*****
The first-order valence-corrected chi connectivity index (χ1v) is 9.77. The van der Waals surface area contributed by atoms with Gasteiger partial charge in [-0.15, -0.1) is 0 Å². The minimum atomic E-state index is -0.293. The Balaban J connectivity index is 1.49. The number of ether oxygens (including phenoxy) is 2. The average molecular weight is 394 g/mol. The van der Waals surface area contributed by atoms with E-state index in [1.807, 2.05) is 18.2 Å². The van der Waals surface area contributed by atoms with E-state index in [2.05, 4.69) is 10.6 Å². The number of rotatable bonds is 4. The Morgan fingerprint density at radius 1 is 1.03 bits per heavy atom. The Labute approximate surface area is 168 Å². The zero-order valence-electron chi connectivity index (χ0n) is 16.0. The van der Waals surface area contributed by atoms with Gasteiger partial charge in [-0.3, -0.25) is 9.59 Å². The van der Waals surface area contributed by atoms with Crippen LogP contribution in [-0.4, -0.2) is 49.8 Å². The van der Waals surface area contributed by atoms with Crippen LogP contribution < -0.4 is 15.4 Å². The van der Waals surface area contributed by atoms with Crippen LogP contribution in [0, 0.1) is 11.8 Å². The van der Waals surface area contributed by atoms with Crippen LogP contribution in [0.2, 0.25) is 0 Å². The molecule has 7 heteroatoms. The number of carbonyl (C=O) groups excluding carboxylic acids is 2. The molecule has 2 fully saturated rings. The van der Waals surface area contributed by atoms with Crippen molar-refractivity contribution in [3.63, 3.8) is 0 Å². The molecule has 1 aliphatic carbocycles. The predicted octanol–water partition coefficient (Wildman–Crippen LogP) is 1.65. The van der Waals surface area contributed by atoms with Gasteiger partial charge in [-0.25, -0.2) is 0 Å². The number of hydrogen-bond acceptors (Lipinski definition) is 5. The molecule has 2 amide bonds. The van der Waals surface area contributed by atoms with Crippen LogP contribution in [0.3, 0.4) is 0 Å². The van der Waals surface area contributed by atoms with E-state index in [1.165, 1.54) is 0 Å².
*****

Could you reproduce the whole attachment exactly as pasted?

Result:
The first-order valence-corrected chi connectivity index (χ1v) is 9.77. The van der Waals surface area contributed by atoms with Gasteiger partial charge in [-0.15, -0.1) is 0 Å². The minimum atomic E-state index is -0.293. The Balaban J connectivity index is 1.49. The number of ether oxygens (including phenoxy) is 2. The average molecular weight is 394 g/mol. The van der Waals surface area contributed by atoms with E-state index in [1.807, 2.05) is 18.2 Å². The van der Waals surface area contributed by atoms with E-state index in [2.05, 4.69) is 10.6 Å². The number of rotatable bonds is 4. The Morgan fingerprint density at radius 1 is 1.03 bits per heavy atom. The Labute approximate surface area is 168 Å². The zero-order valence-electron chi connectivity index (χ0n) is 16.0. The van der Waals surface area contributed by atoms with Gasteiger partial charge in [-0.3, -0.25) is 9.59 Å². The van der Waals surface area contributed by atoms with Crippen LogP contribution in [-0.4, -0.2) is 49.8 Å². The van der Waals surface area contributed by atoms with Crippen LogP contribution < -0.4 is 15.4 Å². The van der Waals surface area contributed by atoms with Crippen LogP contribution in [0, 0.1) is 11.8 Å². The van der Waals surface area contributed by atoms with Crippen LogP contribution in [0.2, 0.25) is 0 Å². The molecule has 7 heteroatoms. The number of carbonyl (C=O) groups excluding carboxylic acids is 2. The molecule has 2 fully saturated rings. The van der Waals surface area contributed by atoms with Crippen molar-refractivity contribution in [3.63, 3.8) is 0 Å². The molecule has 1 aliphatic carbocycles. The predicted octanol–water partition coefficient (Wildman–Crippen LogP) is 1.65. The van der Waals surface area contributed by atoms with Gasteiger partial charge in [-0.25, -0.2) is 0 Å². The number of hydrogen-bond acceptors (Lipinski definition) is 5. The molecule has 2 amide bonds. The van der Waals surface area contributed by atoms with Crippen LogP contribution in [0.3, 0.4) is 0 Å². The van der Waals surface area contributed by atoms with E-state index in [1.165, 1.54) is 0 Å².